TypeScript vs. JavaScript

Written by
Manuel Aparicio

JavaScript is still the most renowned programming language worldwide. Many think of it as one of the pillars of web development, and for a good reason! The language is versatile, fast, and potent. Besides, 97.4% of websites use JavaScript, including Amazon, Google, and Facebook. But, like any other language, it has some downsides. For example, large applications can take a lot of work to maintain using JavaScript. This issue occurs because JS was not created to build those applications. That's why Microsoft developed TypeScript in 2012.

TypeScript adds different features to JavaScript as a superset. Some enclose static typing, modules, an optional type system, and class-based object-oriented programming. This approach allows you to write code that is both more reliable and easier to maintain and scale. This post will look at some differences between JavaScript and TypeScript. Further, we'll discuss when it would be a good idea to use TypeScript in your next project. Let's go!

TypeScript vs. JavaScript

What is TypeScript?

TypeScript is a strongly typed programming language. One main advantage is that it provides typed access to JavaScript code. Due to it, you can use TypeScript to write your code and then run it through a compiler to render JavaScript. This feature helps ensure bug-free code or add features not available in JS.

TypeScript has an intuitive interface, static compilation, and increased readability. That's why Microsoft calls it an "improved version of JavaScript." As a matter of fact, TypeScript supports existing JavaScript code. It allows you to add its libraries to improve productivity quickly.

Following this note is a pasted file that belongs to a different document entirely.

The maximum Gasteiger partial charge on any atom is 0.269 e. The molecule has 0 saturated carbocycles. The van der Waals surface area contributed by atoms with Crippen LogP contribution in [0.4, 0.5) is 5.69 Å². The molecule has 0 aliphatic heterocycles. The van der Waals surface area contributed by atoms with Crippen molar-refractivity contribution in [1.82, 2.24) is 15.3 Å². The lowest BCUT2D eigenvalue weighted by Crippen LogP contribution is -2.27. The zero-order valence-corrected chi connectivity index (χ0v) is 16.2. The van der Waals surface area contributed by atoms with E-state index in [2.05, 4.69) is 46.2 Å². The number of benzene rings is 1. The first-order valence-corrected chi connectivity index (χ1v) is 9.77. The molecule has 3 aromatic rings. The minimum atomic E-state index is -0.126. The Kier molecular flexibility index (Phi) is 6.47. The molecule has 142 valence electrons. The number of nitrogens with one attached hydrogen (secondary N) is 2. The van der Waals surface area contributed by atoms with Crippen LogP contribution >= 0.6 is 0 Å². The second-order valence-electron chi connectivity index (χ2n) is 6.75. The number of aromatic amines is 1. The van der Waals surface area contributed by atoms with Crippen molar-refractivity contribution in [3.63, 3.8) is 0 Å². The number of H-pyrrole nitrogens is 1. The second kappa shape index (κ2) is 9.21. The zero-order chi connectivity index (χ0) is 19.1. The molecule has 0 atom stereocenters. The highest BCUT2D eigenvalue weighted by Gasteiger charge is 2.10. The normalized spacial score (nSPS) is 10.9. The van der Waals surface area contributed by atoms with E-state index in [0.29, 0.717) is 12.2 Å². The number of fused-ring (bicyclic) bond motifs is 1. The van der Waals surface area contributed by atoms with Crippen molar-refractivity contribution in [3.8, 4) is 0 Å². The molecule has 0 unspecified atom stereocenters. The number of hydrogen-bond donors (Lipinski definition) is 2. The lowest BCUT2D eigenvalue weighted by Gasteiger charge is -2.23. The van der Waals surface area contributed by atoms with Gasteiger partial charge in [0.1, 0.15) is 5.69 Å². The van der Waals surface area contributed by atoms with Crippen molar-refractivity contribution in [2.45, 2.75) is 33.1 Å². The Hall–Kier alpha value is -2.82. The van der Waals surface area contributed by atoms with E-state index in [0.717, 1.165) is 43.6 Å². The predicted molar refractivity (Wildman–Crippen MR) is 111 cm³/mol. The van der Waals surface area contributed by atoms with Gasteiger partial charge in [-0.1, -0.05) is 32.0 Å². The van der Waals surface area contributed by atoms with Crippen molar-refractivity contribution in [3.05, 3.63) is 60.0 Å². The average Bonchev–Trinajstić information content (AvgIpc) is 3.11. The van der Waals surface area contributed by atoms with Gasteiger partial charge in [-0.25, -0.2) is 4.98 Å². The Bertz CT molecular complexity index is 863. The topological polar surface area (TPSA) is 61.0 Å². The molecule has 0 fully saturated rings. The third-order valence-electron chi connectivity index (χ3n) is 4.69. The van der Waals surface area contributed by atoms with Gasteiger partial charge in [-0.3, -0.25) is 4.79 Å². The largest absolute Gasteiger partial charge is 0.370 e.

<meta name="description" content="One of the key uses of TypeScript is its ability to help enforce type safety. TypeScript also offers optional static typing, which can provide further type safety benefits."/>

One of the key uses of TypeScript is its ability to help enforce type safety. This trait helps cut errors caused by mismatches between variables and values. Imagine you have a variable called "name," and you try to assign it the value "Alice." But, by accident, you give it a value of "12" instead. In standard JS, this would cause no errors until runtime. Yet, with TypeScript, you'd see an error because the variable "name" is expecting a string value, and "12" is not. You can also see errors when trying to access the value of a property that doesn't exist inside an object.

TypeScript also offers optional static typing, which can provide further type safety benefits. Static typing allows you to declare the type of a variable when first defining it. Then, the compiler will check that all references to that variable are of the correct type. This typing avoids issues if code parts use different versions of variables or types.

 interfaceUser {
   id: number
   firstName: string
   lastName: string
   role: string
 function updateUser(id, number, update: Partial<user>)
   const: user ﹦ getUser(id) 
   const: newUser ﹦ { ... user, ...update }
   saveUser: (id, newUser)

Pros and Cons of TypeScript

Pros of TypeScript

● Its type-safety helps you prevent errors before runtime.
● Its enhanced readability is vital for early bug detection and defined types.
● Optional static typing makes it an ideal choice for large-scale dev projects.
● TypeScript has a complete set of libraries that eases the work with complex data structures.
Visual Studio Code offers features like Predictive Assistance and IntelliSense for TypeScript.
● Among its new features, there's improved API documentation and type annotation.
● TypeScript code will work on any platform that supports JavaScript.

Cons of TypeScript

● Finding developers familiar with TypeScript and JavaScript can be challenging.
● Its additional syntax and rules might be cumbersome and lead to more errors.
● Code written in TypeScript will not run in browsers that only support JavaScript.
● TypeScript is a newer language. There may be fewer tools available compared with JavaScript.
● Files tend to be larger than their equal JS files due to the extra type of information included.